By Stuart Boardman, KPN
“Words are stupid, words are fun
Words can put you on the run.”*
Many years ago I learned, at my own cost, how easily words can be re- and/or misinterpreted. The story itself is not important. What matters is that a bunch of us were trying to achieve something we thought was worthwhile, thought we’d achieved it but got conned by someone more cunning with words than we were. The result was pretty much completely the opposite result to what we intended.
I’ve spent a lot of time since then trying to find ways of tying down meanings so that, if someone disagreed with me, it would at least be clear to everyone what we were disagreeing about.. That basically involved looking for a very precise choice of words and offering a definition of what I was using them for. Nothing very original there. It’s the same motivation which leads us to create a glossary or taxonomy.
Which brings me to the problem I want to address: Definitions can actually get in the way of the discussion. In the professional world, inhabited by pretty much anyone likely to be reading this, we tend to borrow words from natural language to describe very specific concepts: concepts which we have made specific. Sometimes we borrow these words from other disciplines, which may themselves have specialized out of natural language. Sometimes the usage is often a form of metaphor or analogy, but with familiarization that fact becomes forgotten and it becomes just another word we take for granted.
Recently I had a (friendly) public debate with Tom Graves about the meaning of the word entropy, which we used separately from each other to characterize related but different phenomena affecting enterprises. We both used it as an analogy or parallel and we based our analogies on different definitions of the terms within the world where it originated, physics. These definitions are not contradictory in physics but are pretty divergent when used as analogy or metaphor. Tom and I are friends, so the discussion didn’t become rancorous, but we have yet to achieve a satisfactory resolution – at least not on an agreeable definition.
Also recently, I have witnessed a debate in the Enterprise Architecture community (on LinkedIn) about the meaning of the words business and enterprise. These are words common in natural language whereas here they were being used in the context of our specific discipline. In that context it was a relevant and perhaps even important discussion. The meaning you associate with them, unless you believe they are semantically identical, has a significant impact on your view of Enterprise Architecture (EA).
Unfortunately, the debate rather quickly developed into a heated discussion about who had the correct definition of each of these words. All kinds of “experts” from the worlds of economics and management science were quoted along with various dictionaries, which only served to prove that almost any position could be justified. The net result was that the substantial discussion got lost in definition wars. And that’s a pity because there were some important differences in perspective, which could have been useful to explore and from which everyone could have learned something – even if we all stuck to our own definitions of the words.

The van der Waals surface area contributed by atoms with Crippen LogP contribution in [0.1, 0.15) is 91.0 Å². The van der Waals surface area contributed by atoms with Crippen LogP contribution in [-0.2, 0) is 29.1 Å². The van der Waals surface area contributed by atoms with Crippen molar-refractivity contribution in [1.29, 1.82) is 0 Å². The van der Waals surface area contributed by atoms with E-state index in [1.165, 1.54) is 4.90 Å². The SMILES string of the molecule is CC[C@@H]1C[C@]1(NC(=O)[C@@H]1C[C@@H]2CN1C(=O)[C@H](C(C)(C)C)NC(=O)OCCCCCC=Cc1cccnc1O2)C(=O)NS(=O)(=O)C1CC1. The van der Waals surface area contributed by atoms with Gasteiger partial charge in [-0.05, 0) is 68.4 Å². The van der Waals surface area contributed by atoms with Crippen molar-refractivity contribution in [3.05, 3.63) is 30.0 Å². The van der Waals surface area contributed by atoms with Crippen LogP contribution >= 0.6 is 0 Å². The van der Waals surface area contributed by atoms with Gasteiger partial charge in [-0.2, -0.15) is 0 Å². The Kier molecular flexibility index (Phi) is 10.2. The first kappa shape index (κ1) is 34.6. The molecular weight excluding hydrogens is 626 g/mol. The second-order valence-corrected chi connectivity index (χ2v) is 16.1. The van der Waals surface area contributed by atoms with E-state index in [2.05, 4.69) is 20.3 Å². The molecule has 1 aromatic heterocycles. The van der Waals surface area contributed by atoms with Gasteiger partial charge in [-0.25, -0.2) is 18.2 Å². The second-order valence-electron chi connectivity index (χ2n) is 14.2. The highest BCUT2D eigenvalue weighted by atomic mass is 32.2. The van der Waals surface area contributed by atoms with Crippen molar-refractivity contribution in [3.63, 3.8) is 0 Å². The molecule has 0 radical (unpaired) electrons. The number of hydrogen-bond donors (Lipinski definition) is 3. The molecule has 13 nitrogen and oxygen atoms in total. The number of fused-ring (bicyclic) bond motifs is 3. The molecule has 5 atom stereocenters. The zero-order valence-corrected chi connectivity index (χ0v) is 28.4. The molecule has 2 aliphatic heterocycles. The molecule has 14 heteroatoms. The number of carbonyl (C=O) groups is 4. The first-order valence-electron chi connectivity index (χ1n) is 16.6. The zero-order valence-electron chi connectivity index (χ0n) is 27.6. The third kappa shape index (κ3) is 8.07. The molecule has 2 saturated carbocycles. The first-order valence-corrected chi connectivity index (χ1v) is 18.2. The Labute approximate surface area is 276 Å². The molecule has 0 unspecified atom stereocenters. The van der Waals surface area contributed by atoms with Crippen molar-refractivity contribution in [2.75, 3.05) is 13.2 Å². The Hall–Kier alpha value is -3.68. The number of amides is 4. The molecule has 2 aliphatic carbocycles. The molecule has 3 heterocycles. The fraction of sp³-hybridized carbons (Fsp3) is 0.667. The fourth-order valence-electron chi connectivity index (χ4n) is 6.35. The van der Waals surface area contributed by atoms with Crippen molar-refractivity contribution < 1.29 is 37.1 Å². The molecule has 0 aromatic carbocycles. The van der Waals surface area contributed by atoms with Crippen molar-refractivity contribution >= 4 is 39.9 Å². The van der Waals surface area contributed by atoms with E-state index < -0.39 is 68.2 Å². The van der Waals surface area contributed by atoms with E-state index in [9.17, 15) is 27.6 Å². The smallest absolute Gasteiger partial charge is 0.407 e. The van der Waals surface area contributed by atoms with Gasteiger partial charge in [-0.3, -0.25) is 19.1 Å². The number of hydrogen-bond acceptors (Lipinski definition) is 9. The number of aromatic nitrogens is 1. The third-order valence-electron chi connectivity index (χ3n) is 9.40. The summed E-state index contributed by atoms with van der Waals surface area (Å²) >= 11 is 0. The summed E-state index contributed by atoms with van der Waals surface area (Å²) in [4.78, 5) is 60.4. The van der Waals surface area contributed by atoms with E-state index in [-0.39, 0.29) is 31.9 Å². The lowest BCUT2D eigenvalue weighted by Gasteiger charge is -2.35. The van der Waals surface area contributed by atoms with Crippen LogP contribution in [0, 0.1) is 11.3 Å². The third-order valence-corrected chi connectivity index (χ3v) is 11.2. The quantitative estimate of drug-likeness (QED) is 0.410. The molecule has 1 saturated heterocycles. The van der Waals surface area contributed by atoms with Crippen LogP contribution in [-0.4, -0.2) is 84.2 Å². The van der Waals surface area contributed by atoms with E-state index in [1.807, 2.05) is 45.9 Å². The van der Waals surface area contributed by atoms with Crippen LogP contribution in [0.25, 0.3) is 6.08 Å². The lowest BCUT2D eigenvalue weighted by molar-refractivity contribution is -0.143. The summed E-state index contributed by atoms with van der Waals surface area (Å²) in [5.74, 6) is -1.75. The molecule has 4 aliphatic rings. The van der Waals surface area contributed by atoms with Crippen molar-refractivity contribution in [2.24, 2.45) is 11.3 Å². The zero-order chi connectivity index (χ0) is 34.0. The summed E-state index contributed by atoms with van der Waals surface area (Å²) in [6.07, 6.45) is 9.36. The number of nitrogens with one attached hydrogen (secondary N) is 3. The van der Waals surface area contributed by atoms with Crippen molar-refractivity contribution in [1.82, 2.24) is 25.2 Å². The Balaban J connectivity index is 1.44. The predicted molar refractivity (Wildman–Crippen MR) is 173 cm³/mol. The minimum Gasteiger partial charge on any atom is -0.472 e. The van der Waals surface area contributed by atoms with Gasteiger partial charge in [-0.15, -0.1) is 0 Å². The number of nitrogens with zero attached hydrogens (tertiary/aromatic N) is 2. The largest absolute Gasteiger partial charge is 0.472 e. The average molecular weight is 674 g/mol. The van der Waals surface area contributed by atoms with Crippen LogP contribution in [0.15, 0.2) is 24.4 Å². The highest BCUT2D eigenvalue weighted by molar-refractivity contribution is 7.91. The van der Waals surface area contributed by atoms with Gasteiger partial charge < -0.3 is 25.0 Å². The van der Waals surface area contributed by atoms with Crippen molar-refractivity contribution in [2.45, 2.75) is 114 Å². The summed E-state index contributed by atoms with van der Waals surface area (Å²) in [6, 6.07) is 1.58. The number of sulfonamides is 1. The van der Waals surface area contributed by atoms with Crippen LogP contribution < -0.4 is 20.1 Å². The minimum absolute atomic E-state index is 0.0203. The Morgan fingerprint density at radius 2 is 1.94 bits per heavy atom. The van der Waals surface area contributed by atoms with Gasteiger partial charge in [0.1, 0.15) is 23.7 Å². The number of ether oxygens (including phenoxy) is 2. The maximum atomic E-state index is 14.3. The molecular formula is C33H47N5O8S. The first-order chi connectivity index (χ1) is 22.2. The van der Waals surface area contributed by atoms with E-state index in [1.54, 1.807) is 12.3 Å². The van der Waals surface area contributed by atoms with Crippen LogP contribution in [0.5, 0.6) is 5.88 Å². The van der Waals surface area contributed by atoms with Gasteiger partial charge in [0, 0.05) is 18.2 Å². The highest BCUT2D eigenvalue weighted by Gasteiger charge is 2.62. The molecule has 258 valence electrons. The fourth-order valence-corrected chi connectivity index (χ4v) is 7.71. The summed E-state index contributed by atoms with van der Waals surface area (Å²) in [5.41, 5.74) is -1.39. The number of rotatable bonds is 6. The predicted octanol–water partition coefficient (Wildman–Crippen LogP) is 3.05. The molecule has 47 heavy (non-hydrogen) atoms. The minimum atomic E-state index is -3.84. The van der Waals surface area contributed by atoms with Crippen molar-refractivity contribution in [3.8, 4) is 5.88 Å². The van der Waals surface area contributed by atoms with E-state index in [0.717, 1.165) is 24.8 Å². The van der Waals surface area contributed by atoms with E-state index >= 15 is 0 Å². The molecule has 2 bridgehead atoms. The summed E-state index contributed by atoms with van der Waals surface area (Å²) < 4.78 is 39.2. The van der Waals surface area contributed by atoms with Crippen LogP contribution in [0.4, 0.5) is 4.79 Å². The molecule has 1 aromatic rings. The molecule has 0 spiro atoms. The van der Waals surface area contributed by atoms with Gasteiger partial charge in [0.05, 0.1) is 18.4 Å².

We may not be doing anything obscure with these words in EA, but we’re still giving them a very specific context, which may not be identical to what the man on the number 9 bus (or a professor in a business school) thinks of. If even then we are able to give them different, reasonable definitions, it’s clear that we should be seeking to focus on the underlying discussion, as intended/defined by the person who started the discussion. Otherwise we’ll never get beyond a meta-discussion.
So how can we get away from the meta-discussions? To come back to Tom and me and entropy, the discussion about the definition of the word was useful to the extent that it helped me understand what he was getting at. (Beyond that it was of no value at all in the context of the substantive discussion, which is why we parked it.) Later on, Tom observed that the important thing in a discussion about terms is the process of discussion itself. Interestingly my partner made the identical point last night and she comes from an entirely different discipline as a healthcare professional: What’s useful in such a discussion is not the statement we make but the story we tell. A statement is static. A story is dynamic. So then, instead of saying “my definition of entropy is X. What’s yours?” we say, “I use the word entropy to refer to the following phenomena/behaviors. What things are you trying to capture?” We’ve pushed that definition out of the way. Later on we may come back to it, if we think at that point it would be useful to tie the term down.